Avoid a Teacher Shortage in Your Schools, Get Creative with Recruitment!

Teacher shortages are nothing new. While the issue has become a hot topic in the last few years in California, the shortage has been affecting states across the country for a long time. Even filling subbing positions has become difficult for many districts, as less and less people are attracted to the profession. According to the Washington Post, the problem has grown in recent years due to a series of hits to the profession: “Low morale over low pay, unfair evaluation methods, assaults on due-process rights, high-stakes testing requirements, insufficient resources,” are just a few of the factors listed.

In a report released in 2016 by the non-profit Learning Policy Institute, a 35% reduction in the amount of people enrolling into a teacher prep programs displayed a disheartening trend. NBC4 in Washington also shed light on the substitute shortage, revealing the toll it has taken on full-time teachers and administrators, who have had to give up planning periods and meetings to pitch in and fill in for classrooms without available substitute teachers.

In light of this national issue, many districts have had to get creative with their recruitment approach. One district leading creative efforts is in Southeast Los Angeles, Lynwood Unified. Lynwood Unified School District had been dealing with a substitute shortage for years and recognized that the sub rate pay was far below that of neighboring communities. In an attempt to position themselves as a competitive district, the pay was raised to be above the average, slowly showing results as more applicants rolled in for unfilled substitute roles. Additionally, in an attempt to recruit more teachers and substitutes that felt connected to the district’s mission, Human Resources began doing outreach at alumni events, with the goal of recruiting alumni who were also aspiring educators to join the district and serve as substitutes while completing their teacher programs. Since many alumni demonstrated an interest in coming back to their community to mentor students who are now in the same classes they once were in, Human Resources made it a priority to continue recruiting alumni as a way of creating a short list of future full-time teachers. This strategy has already shown dividends as a more attractive sub rate pay and personalized recruitment strategy have paid off.

Additionally, to ensure the district positions itself in a manner that inspires recent graduates to come back to teach the future generations, the School Board has also started a new tradition of providing all graduating seniors a letter of recommendation along with their high school diploma, encouraging any student that aspires to be a teacher to one day come back and allow the letter to serve as one of their letters of recommendation. Through this effort, Lynwood hopes to plant the seed in students that they can serve as role models and mentors to future generations as they share the same backgrounds and thus have the opportunity for greater impact.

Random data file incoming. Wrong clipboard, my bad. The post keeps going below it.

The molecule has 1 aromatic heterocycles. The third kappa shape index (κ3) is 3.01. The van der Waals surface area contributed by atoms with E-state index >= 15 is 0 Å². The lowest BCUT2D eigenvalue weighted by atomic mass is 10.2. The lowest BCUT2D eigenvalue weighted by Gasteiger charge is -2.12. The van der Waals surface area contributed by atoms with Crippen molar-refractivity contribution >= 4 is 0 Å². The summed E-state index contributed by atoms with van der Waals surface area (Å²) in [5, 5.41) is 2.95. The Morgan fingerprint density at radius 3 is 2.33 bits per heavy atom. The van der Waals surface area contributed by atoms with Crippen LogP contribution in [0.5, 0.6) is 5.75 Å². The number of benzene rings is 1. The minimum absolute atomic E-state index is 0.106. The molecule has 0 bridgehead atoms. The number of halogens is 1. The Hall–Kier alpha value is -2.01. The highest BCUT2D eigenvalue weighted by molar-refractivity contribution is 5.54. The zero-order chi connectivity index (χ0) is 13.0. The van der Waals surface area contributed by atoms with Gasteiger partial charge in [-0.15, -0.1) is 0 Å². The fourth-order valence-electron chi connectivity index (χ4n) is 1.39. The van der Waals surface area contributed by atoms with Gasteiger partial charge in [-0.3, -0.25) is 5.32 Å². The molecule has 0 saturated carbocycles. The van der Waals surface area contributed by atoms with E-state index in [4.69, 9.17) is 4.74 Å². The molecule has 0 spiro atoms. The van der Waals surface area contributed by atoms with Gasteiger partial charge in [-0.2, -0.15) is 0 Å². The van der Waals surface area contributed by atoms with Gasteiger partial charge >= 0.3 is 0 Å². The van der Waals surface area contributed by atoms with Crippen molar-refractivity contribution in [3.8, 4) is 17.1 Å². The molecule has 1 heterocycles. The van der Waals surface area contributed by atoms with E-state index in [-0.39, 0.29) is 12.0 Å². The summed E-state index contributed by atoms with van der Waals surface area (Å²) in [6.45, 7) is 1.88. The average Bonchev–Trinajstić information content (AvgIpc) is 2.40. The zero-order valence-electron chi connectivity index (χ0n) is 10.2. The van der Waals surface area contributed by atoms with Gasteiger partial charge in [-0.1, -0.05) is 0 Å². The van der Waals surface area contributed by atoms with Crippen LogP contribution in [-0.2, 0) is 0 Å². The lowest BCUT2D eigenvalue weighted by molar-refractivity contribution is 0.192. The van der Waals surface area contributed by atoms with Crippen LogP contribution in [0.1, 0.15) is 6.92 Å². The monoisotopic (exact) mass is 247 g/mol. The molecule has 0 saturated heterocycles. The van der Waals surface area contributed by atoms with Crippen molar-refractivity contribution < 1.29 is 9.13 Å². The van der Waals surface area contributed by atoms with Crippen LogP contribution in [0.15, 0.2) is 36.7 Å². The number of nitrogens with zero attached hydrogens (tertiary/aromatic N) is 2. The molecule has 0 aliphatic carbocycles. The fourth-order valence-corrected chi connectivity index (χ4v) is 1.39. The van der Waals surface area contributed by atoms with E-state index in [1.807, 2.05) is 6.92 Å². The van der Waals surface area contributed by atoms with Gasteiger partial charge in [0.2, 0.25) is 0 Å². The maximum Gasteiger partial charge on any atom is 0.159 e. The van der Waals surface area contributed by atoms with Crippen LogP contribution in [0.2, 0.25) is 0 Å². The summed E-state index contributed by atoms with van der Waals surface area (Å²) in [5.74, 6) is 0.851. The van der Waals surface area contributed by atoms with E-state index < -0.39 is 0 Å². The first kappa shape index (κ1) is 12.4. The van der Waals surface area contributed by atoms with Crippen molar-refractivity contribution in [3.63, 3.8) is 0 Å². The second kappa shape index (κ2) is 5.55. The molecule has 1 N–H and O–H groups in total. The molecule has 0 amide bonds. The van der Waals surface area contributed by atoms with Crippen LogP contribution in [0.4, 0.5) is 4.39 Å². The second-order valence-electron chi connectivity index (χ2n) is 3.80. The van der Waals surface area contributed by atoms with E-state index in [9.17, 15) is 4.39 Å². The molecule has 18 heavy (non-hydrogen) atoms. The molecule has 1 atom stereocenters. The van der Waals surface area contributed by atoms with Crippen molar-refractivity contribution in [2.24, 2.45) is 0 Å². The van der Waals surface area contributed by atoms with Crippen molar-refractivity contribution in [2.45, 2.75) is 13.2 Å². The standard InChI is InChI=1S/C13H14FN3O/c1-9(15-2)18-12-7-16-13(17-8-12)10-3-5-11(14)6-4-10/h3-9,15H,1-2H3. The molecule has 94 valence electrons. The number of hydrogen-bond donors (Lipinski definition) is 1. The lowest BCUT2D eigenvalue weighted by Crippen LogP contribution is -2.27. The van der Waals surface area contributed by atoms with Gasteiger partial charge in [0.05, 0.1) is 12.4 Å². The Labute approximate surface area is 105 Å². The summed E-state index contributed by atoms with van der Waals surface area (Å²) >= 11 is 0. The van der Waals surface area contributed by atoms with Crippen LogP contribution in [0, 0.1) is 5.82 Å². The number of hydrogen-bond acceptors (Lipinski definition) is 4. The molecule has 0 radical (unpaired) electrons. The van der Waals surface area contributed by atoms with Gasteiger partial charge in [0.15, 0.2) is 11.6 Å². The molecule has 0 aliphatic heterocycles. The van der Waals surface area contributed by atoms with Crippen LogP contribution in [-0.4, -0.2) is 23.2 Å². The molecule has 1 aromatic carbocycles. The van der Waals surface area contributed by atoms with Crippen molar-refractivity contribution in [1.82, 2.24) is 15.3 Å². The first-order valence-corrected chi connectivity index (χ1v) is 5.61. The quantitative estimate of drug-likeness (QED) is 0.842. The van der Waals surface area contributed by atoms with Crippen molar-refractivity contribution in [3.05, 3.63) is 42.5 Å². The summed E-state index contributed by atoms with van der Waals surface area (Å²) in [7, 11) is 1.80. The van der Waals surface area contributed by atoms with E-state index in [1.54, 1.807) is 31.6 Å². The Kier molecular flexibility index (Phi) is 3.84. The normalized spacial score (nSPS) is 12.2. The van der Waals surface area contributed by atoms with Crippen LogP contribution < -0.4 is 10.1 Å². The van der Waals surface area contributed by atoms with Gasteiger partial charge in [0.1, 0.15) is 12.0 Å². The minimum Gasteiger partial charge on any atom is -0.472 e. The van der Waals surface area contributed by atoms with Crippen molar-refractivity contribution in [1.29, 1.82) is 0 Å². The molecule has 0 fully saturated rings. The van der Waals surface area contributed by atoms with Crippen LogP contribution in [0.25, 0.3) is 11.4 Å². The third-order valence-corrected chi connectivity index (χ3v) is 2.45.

While Lynwood’s proactive approach is a combination of multiple strategies working simultaneously to avoid a teacher shortage for their district, it recognizes the need to continue working arduously to ensure the teaching profession is one that attracts future leaders on its own merit. As data continues to roll out, it is urgent and necessary for districts to take a strategic approach to battling teacher and substitute shortages. Perhaps a first step can be to create more opportunities for intentional recruitment, so that one day every district can count on their own line of eager educators, excited to serve their own communities.

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Alma Renteria

Alma Renteria

Alma-Delia Renteria is a proud product of Lynwood schools. After graduating UC Riverside, with a B.A. in English and a year earlier than anticipated, she decided to commit her “gap year” to City Year. After City Year Los Angeles, Alma went on to purse a teaching career with Teach For America Los Angeles. Upon joining TFA, Alma began her education career as a middle school teacher. It was while teaching that she realized the need to do her part to help serve the community she grew up in and decided to run for office, getting elected to the Lynwood School Board at only 23 years old. Alma completed her Master’s degree in Urban Education at Loyola Marymount University and is currently pursuing a 2nd Masters in Education Leadership and her Admin Credential. She was recently appointed by the Speaker to the Instructional Quality Commission and also serves as a Digital Learning Instructional Coach at a dual immersion school in Pico Rivera.

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